If any one of the above were true, life would be very, very different.
posted by Sparx at 4:09 PM on July 14, 2009


"Smurfs are not present in the latest Harry Potter movie."

Midnight showings across the U.S. tonight. I sure as hell hope you are right. The man had told me there would be no Ewoks in the Empire Strikes Back. Dude, was I in for a shock.
posted by Xoebe at 4:18 PM on July 14, 2009


I'd argue a 15 year and 7 month old kid with work placement at Morgan Stanley isn't quite as representative as most kids aged 15 years and 7 months.

I mean, most of my peers didn't get work placement at investment banks till we were exactly 16, but we were a pretty dull-witted bunch. Mostly just maths whizzes really.
posted by davemee at 4:44 PM on July 14, 2009 [1 favorite]


You can't be capitalist when people are taking your product for free. It doesn't matter if it's downloading media, refusing to pay for the websites you visit by blocking their ads, or skipping the adverts in the water down crap you're watching, complaining about the shitty quality while TiVo makes the guys in the advert dance like bad stop motion animation.

We're all pretending that we're living the capitalist dream, when we're doing exactly the opposite. We're demanding that everything be served to us, for free.

And, more importantly, so are the next generation...


And that is why I have some hope for the future.
posted by vicx at 4:59 PM on July 14, 2009 [1 favorite]


I'd argue a 15 year and 7 month old kid with work placement at Morgan Stanley isn't quite as representative as most kids aged 15 years and 7 months.

Very true, although I thought he was pretty much close to how many of my peers consume media.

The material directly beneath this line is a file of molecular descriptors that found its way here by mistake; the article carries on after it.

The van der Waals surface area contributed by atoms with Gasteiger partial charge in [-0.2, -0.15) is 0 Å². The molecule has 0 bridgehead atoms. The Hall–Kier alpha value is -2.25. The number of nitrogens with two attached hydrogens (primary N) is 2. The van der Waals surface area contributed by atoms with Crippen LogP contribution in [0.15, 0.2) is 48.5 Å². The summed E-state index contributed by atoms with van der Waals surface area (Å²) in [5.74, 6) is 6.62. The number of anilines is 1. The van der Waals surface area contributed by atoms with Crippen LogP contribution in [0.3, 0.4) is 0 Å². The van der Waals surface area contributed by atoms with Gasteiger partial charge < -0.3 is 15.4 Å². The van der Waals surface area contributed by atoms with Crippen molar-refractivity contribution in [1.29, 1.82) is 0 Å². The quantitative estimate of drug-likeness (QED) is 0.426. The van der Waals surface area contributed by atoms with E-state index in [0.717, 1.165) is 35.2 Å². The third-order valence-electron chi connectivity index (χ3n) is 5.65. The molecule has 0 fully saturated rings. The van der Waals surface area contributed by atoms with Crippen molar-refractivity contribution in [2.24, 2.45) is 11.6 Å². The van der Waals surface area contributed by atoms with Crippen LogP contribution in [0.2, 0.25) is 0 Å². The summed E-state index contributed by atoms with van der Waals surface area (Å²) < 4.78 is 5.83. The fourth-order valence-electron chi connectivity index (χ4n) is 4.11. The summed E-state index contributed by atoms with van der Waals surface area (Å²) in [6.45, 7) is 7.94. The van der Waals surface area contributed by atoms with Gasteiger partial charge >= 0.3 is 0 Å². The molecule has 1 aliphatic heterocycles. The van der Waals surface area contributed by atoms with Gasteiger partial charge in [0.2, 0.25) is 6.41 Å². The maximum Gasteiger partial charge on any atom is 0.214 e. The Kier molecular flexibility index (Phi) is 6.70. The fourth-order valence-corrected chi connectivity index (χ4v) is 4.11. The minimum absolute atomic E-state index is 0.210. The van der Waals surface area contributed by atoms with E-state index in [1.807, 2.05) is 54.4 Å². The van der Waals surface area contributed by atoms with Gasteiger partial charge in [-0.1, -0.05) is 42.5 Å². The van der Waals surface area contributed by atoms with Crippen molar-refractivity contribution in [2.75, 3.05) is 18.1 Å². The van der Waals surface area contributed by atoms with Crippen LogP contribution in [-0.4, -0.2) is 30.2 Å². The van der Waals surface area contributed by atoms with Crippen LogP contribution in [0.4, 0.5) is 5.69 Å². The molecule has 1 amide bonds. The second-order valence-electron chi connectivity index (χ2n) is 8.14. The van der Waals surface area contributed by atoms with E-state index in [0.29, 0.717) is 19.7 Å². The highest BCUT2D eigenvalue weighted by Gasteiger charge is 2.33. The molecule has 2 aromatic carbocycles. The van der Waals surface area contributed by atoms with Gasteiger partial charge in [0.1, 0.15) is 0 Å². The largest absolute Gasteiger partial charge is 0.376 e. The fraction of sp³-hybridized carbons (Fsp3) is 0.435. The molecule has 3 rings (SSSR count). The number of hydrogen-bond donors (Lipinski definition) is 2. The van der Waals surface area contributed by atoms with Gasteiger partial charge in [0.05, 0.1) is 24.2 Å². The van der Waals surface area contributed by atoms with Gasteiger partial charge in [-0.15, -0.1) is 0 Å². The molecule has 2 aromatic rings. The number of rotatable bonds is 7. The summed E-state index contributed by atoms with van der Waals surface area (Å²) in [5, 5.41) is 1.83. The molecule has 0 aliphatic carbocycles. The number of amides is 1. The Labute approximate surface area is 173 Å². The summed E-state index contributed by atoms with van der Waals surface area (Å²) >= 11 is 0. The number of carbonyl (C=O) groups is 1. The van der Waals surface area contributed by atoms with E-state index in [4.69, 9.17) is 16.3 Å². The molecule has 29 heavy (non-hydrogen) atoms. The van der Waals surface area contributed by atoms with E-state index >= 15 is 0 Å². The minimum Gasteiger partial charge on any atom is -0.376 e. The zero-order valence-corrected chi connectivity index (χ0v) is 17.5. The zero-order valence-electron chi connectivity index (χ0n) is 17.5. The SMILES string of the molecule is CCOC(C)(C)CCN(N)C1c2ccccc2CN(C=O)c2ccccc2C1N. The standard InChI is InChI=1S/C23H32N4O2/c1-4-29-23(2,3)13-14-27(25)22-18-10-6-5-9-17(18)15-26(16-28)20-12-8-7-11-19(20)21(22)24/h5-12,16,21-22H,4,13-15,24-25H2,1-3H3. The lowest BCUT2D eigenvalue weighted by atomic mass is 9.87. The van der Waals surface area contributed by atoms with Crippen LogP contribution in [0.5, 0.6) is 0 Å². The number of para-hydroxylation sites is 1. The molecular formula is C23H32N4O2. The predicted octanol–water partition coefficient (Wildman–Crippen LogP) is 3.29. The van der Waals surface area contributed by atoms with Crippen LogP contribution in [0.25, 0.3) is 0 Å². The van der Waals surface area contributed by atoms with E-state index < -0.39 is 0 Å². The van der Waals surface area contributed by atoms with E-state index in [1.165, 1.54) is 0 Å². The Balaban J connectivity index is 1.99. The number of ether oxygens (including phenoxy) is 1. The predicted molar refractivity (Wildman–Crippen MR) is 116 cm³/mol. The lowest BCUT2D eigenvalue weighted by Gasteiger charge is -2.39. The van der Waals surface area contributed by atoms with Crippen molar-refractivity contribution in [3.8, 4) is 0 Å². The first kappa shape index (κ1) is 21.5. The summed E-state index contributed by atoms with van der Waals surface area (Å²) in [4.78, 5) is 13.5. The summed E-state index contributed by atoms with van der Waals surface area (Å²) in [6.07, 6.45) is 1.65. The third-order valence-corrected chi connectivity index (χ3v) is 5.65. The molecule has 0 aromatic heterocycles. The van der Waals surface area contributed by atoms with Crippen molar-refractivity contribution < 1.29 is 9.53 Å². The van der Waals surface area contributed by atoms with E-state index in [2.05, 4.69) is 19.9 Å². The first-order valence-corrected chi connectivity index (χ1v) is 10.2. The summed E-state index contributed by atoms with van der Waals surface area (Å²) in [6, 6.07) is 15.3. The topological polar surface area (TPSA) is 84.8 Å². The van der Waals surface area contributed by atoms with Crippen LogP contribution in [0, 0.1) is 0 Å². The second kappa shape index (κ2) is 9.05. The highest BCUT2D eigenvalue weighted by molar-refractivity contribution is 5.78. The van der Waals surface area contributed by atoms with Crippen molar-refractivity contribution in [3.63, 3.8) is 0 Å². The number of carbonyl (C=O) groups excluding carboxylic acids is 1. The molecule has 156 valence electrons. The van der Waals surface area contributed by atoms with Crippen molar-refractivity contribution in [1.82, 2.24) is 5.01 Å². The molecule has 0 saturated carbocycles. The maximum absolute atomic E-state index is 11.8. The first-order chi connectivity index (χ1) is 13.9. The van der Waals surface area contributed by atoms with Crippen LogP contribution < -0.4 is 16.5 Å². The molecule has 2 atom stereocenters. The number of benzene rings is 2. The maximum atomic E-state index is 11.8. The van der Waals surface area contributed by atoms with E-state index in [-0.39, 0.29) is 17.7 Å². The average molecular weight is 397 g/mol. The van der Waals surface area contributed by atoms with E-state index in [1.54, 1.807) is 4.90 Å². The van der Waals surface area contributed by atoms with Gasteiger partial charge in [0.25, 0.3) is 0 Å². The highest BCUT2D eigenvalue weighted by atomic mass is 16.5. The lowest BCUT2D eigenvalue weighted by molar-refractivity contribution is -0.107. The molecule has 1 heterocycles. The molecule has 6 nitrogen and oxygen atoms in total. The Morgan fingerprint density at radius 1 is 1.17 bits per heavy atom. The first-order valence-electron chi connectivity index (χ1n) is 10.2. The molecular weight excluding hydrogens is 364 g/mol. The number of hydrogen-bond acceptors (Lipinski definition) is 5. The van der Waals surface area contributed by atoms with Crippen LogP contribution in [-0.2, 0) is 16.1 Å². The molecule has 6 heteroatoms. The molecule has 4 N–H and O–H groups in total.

Also, re: the interning thing: it really depends on the people and what they're interested in. For instance, NIH allows summer interns that are at least 16 when the program begins.
posted by majikstreet at 5:53 PM on July 14, 2009


It's the [insert country] dream to go and buy the things that make your life complete. It's why, for so long, we lapped up commercials, lusting after the shiny widget and the cute girl draped over it.
Then, some time in the last five or ten years, we seem to have stepped away from that. We've lost out love affair with adverts and dreaming. No Firefox install seems to be complete without adblock, yet we refuse to pay for content either. We want it now and we want it without adverts. It's the same for our TV... we don't want to pay for our service but we use TiVo to skip the ads. And, ultimately, that breaks the capitalist theory.


People didn't change, technology did. We've never liked advertising --- you grandma's book club was making bestseller out of a jeremiad about nefarious Madison avenue types in 1957 (The Hidden Persuaders, by Vance Packard). It was just that in the past, the creation of content for a mass audience meant you had to have the money to buy either a printing press or a broadcast license and a big fat antenna. And the consumption of content therefore required spending money, or listening to advertising. We didn't enjoy it, for the most part, we merely put up with it as a necessary nuisance. But then the internet came along, and all of a sudden you could share content for practically free. And so nobody ever wanted to pay for anything ever again*, except access to the internet itself. We don't like music any less, or porn any more, than our grandparents did. But now we can freely and anonymously consume as much of either as we like. And so we do.